Support one of our members with Guardian Public Service Awards 2016 Public Servant of the Year

Five public servants have been shortlisted for this year’s prestigious Public Servant of the Year award, which is now open online for public vote.

Voting closes at midnight on 30 September 2016, You may vote only once. https://www.theguardian.com/public-leaders-network/2016/sep/14/guardian-public-service-awards-2016-public-servant-of-the-year-shortlist-vote-now

Helen Backus

Commissioning Manager, Buckinghamshire County Council

An ex-RAF medic and a member of Stoke Mandeville Stadium, Helen Backus became commissioning manager for young people at Buckinghamshire county council five years ago. At that time, 90% of young people with disabilities or additional needs who wanted to access post-16 education had to move outside the county, far away from their homes.

Thanks to the Bucks’ Life Skills Centres Backus pioneered, that figure has been cut to 10%, helping more than 200 young people since 2012. “Uprooting a young person with autism and shipping them out miles away can be a gut-wrenching experience and a lot of them were the failing and going into crisis and needing a lot more support once they came back home,” she explains.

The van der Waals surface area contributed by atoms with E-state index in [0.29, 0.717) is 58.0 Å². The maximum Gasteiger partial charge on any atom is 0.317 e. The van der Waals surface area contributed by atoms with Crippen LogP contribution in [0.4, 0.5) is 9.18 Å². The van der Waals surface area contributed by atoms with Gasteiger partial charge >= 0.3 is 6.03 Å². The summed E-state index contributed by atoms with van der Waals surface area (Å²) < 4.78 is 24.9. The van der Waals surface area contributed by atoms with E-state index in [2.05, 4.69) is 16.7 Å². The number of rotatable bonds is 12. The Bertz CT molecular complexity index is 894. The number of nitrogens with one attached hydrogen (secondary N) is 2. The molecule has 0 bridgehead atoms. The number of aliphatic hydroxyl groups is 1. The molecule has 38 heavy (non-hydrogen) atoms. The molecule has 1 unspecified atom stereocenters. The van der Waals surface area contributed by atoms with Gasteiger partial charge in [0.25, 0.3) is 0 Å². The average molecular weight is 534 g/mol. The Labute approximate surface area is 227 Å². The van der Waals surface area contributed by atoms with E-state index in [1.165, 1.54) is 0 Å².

Backus put together a business case for offering specialist college units in the county, got local colleges onboard and convinced a cash-strapped council to build them using limited reserves. The first, Aylesbury Life Skills College, was funded by the department of education, Aylesbury College and Buckinghamshire county council in 2012 and a second unit in Flackwell Heath opened earlier this year.

“I love hearing what the students are doing now, these are children who had been written off – for example, one was told he’d never be able to independently travel, now he can read timetables and travels all over the country on local transport.”

The initiative has been so successful that 12 other councils are now looking to set up something similar, with Milton Keynes and Harrow recently opening their own centres. Backus also advises parliament on transition in education as part of the All Party Parliamentary Advisory Groups for autism and learning difficulties.

“I don’t know anyone who works for a local authority and just does their hours, but 50 hours will only feel like 15 if you’re in the right place,” she says.